STEVE INSKEEP, HOST:
Some other news, the crew of the International Space Station is about to get something that's considered even more precious than water - a decent cup of coffee or, to be more precise, espresso. An espresso maker blasted off yesterday into outer space, courtesy of the Italian Space Agency of course. It arrives on Friday, hopefully in time for breakfast. And we have coverage from NPR's Geoff Brumfiel.
GEOFF BRUMFIEL, BYLINE: I wake up. I'm tired and then...
(SOUNDBITE OF ARCHIVED RECORDING)
UNIDENTIFIED MAN: Three, two, one, zero and lift off.
(SOUNDBITE OF COFFEE MAKER DRIPPING)
BRUMFIEL: Houston, we have coffee. In space, though, it's a different story. All they've got is instant. It's not bad, but right now there's an Italian astronaut on the space station. And David Avino can tell you Italians take their coffee very seriously.
DAVID AVINO: As Italian, I can say, first of all, the flavor - I like the coffee very strong. I like very much also the foam on the top.
BRUMFIEL: Avino is managing director of an aerospace company called Argotec in Torino, Italy. He wanted to help that astronaut, and Argotec is just up the road from a major Italian coffee company, Lavazza. So the two companies got together and created an espresso maker for space. It's called ISSpresso.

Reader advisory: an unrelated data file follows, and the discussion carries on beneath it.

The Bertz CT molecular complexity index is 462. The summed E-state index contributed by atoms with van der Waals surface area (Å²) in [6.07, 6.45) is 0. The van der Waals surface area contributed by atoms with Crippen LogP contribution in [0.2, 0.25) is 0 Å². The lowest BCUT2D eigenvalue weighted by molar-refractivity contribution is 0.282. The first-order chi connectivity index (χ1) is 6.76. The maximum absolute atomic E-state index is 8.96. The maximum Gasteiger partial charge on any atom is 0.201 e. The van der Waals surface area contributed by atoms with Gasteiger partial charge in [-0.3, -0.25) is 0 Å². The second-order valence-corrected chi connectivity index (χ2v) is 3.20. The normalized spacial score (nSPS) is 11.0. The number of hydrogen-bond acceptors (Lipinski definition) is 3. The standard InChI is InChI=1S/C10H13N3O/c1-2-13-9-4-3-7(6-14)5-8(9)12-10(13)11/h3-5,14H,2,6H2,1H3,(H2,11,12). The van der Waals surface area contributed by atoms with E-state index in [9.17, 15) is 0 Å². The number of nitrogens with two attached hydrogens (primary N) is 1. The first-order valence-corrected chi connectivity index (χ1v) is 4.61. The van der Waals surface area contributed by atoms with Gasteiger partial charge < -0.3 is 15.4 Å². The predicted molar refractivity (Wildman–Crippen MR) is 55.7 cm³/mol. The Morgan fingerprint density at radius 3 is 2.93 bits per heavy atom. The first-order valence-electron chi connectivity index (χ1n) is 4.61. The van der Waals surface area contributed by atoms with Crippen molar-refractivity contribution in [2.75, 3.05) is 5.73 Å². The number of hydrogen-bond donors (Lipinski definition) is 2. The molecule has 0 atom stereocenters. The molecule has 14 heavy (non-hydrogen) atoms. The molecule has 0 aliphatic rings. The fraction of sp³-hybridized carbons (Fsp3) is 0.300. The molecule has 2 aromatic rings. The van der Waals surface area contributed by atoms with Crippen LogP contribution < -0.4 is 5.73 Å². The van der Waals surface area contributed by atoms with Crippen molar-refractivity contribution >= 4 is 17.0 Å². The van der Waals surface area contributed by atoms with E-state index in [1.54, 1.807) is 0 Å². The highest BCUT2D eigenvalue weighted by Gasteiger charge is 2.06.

AVINO: ISS for the International Space Station, presso like the espresso.
BRUMFIEL: It's a box about the size of a microwave. You put in a pouch of water, add a little capsule of espresso and brew. Now, it's important to say that this is an experimental machine. Nobody's sure how all that coffee and steam will behave in zero gravity. Avino says they've had to take a lot of precautions to make sure hot espresso doesn't squirt into the cabin. Assuming it works, Italian astronaut Samantha Cristoforetti will probably get the first shot, but Avino says the machine's for everyone.
AVINO: Everybody can join and can also be happy getting an espresso coffee. And this will be also a great occasion, you know, to all meet together and having a coffee altogether on the station.
BRUMFIEL: It's perfect for the astronauts, but if Vickie Kloeris, who manages the space station's food supply, is anxious because it could create a huge headache.
VICKIE KLOERIS: Each cup has an individual capsule that has to be packaged separately, so there's a lot of trash and a lot of volume involved in it.
BRUMFIEL: Getting things in and out of space is expensive, and Kloeris says NASA managers are still trying to figure out how to deal with all those finicky plastic pods.
KLOERIS: We'll see how it goes. And, you know, if it's successful, then we'll have to figure out how we're going to resupply it (laughter).
BRUMFIEL: She says NASA will have to find a way because once astronauts get a taste of espresso, ditching the machine won't be an option. Geoff Brumfiel, NPR News.
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